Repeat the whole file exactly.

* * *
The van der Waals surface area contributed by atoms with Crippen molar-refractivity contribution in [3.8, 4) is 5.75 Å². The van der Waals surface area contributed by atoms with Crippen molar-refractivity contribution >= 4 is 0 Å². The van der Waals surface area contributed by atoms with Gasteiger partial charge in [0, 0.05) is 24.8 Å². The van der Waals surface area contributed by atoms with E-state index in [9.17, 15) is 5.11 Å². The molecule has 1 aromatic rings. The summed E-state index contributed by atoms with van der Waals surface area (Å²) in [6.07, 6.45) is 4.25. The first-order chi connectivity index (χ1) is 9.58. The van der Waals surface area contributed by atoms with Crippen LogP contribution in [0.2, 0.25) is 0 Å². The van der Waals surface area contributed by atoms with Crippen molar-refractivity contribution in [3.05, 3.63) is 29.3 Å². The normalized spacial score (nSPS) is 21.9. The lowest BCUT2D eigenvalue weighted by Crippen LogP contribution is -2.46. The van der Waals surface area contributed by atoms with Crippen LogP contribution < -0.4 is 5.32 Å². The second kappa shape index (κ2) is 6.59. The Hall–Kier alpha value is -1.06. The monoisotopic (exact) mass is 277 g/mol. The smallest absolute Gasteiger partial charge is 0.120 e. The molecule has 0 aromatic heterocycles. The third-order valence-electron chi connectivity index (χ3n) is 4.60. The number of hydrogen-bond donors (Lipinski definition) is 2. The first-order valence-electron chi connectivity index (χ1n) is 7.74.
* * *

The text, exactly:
The van der Waals surface area contributed by atoms with Crippen molar-refractivity contribution in [3.8, 4) is 5.75 Å². The van der Waals surface area contributed by atoms with Crippen molar-refractivity contribution >= 4 is 0 Å². The van der Waals surface area contributed by atoms with Gasteiger partial charge in [0, 0.05) is 24.8 Å². The van der Waals surface area contributed by atoms with E-state index in [9.17, 15) is 5.11 Å². The molecule has 1 aromatic rings. The summed E-state index contributed by atoms with van der Waals surface area (Å²) in [6.07, 6.45) is 4.25. The first-order chi connectivity index (χ1) is 9.58. The van der Waals surface area contributed by atoms with Crippen LogP contribution in [0.2, 0.25) is 0 Å². The van der Waals surface area contributed by atoms with Crippen molar-refractivity contribution in [3.05, 3.63) is 29.3 Å². The normalized spacial score (nSPS) is 21.9. The lowest BCUT2D eigenvalue weighted by Crippen LogP contribution is -2.46. The van der Waals surface area contributed by atoms with Crippen LogP contribution < -0.4 is 5.32 Å². The second kappa shape index (κ2) is 6.59. The Hall–Kier alpha value is -1.06. The monoisotopic (exact) mass is 277 g/mol. The smallest absolute Gasteiger partial charge is 0.120 e. The molecule has 0 aromatic heterocycles. The third-order valence-electron chi connectivity index (χ3n) is 4.60. The number of hydrogen-bond donors (Lipinski definition) is 2. The first-order valence-electron chi connectivity index (χ1n) is 7.74.